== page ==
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Why Microsoft is the best home for LinkedIn

Engadget Engadget 15/06/2016 Devindra Hardawar
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The news of Microsoft purchasing LinkedIn for a whopping $26.2 billion dollars almost feels like a gag from HBO's Silicon Valley. Two companies, each often mocked for being boring in their own way, join together to become a sort of Voltron of dull enterprise synergy. The Clippy/LinkedIn invite jokes pretty much write themselves. And yet, dig a little deeper and it's easy to see why the two companies decided to team up. Microsoft has plenty of uses for a robust business social network, and LinkedIn has little room to grow on its own. And there's one big reason this acquisition won't go the way of Microsoft's Nokia deal: Satya Nadella.

In addition to being Microsoft's largest acquisition ever, the LinkedIn deal is also Nadella's first as CEO, so the pressure is on for him to prove it's worthwhile. But even at this early stage, it's also clear Microsoft is taking a much different approach with LinkedIn than it did with Nokia's phone division or even Yammer. For one, LinkedIn will will retain its "brand, culture and independence," according to CEO Jeff Weiner. Compare that to Nokia's device arm, which was forcefully assimilated into Microsoft's mobile group. And while it's certainly a pricey deal, it's also one that has some immediate benefits for Microsoft.

Business intelligence isn't the sexiest of topics, but having one of the most robust data troves out there could do wonders for Dynamics, Microsoft's floundering customer relationship management (CRM) tool. It could be incredibly useful for a Dynamics user to pull up LinkedIn information around their customers on the fly, for example.

"Think about it: How people find jobs, build skills, sell, market and get work done and ultimately find success requires a connected professional world," Nadella wrote in his letter to Microsoft employees. "It requires a vibrant network that brings together a professional's information in LinkedIn's public network with the information in Office 365 and Dynamics."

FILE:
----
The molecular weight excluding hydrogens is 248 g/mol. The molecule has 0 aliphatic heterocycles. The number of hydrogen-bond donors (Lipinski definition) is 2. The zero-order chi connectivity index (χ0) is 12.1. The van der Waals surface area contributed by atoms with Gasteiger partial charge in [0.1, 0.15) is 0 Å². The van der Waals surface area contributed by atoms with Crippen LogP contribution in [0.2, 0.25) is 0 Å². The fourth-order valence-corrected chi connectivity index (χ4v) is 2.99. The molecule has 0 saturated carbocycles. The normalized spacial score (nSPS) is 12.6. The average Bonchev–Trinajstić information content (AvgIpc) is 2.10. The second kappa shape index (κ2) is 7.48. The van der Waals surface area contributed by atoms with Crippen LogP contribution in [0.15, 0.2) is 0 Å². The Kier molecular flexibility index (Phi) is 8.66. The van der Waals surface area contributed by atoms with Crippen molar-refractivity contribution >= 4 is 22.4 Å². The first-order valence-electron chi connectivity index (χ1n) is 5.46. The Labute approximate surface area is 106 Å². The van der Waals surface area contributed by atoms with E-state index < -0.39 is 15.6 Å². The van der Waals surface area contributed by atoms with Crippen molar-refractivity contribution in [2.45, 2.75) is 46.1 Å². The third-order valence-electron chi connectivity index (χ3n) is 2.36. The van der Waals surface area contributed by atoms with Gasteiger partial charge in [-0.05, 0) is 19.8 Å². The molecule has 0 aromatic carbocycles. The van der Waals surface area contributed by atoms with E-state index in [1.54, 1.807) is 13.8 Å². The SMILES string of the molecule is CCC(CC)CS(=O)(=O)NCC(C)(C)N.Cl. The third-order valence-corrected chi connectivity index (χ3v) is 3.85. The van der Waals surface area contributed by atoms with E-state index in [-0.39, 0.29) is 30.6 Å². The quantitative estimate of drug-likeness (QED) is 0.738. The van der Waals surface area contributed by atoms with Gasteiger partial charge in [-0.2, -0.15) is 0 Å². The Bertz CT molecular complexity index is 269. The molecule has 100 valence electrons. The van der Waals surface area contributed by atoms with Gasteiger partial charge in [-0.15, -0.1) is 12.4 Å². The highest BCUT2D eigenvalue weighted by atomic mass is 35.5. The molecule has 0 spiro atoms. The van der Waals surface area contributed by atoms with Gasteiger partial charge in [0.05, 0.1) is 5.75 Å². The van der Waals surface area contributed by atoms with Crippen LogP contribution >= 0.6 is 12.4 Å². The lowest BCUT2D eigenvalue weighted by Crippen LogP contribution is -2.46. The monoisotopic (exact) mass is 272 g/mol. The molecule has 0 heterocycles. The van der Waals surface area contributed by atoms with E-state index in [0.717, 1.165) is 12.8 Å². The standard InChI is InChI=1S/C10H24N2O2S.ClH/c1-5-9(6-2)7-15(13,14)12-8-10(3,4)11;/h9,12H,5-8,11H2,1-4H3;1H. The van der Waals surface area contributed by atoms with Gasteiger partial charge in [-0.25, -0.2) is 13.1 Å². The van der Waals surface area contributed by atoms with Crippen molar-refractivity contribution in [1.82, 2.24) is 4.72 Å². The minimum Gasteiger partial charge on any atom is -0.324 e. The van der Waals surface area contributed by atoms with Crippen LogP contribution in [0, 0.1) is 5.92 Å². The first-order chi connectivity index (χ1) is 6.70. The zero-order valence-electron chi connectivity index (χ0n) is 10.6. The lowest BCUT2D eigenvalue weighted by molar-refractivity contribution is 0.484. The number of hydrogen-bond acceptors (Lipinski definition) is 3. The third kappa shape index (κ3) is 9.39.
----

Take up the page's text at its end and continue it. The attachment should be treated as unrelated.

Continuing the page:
Indeed, Microsoft seems to have more practical potential uses for LinkedIn than Linkedin itself. It could be integrated throughout Office (especially in Outlook) and potentially even Windows (as developer and writer Paul Ford imagines). Outside of Xbox Live, Microsoft has never really had a robust social network and graph to take advantage of — LinkedIn changes that (though it's certainly no Facebook).

Mostly, though, LinkedIn makes sense because it fits right into Nadella's revised mission for Microsoft: "To empower every person and every organization on the planet to achieve more." Again, not exactly sexy, but it's a philosophy that cuts to the heart of a newer, more productive Microsoft. He's not out to control entire industries and crush competition like former CEO Steve Ballmer, instead he's doubling-down on the company's strengths.

For LinkedIn, Microsoft offers peace of mind. Despite amassing 433 million users and annual profits over $3 billion, LinkedIn has been showing signs of weakness. Back in February, its stock fell 40 percent in a single day after it announced a lowered forecast for the rest of the year. The reasons for that are varied: LinkedIn's premium subscriptions, its primary source of revenue, haven't been growing as quickly as it expected. Its marketing business can't compete with Google and Facebook when it comes to attracting ad dollars, as CNBC reports. And just like many online businesses, LinkedIn's display ad revenues are also falling.

LinkedIn's CEO admitted as much in his letter to employees: "Imagine a world where we're no longer looking up at Tech Titans such as Apple, Google, Microsoft, Amazon, and Facebook, and wondering what it would be like to operate at their extraordinary scale -- because we're one of them." He also asked workers to think of a world where they're not just reacting to "the intensifying competitive landscape," where they're "not pressured to compromise on long-term investment," and where they're not as easily affected by global economic changes.

Basically, LinkedIn has plateaued as an independent company. It has some of the best brand recognition in the world, but it's also a social network you only need when you're desperate for a new job. Most of the time, your interactions with LinkedIn probably involve getting annoyed at unwanted connection requests or the vast amounts of spam the company sends out. Its website is a cluttered mess, and even its redesigned mobile apps feel archaic compared to other social networks. It's hard to imagine how Microsoft could make things any worse.

Sure, Microsoft hasn't had the best of luck with acquisitions lately, which makes me hesitant about getting too excited for LinkedIn. Its $7 billion Nokia deal was a spectacular failure that forced the company to issue a $7.6 billion write-off. It also paid $6.2 billion for the ad company aQuantive, which resulted in its own $6.2 billion write down. But those were deals made under Ballmer, ones that ultimately led to his ousting. Nadella's Microsoft is an entirely different company, one that might actually know how to use its expensive new toy.​

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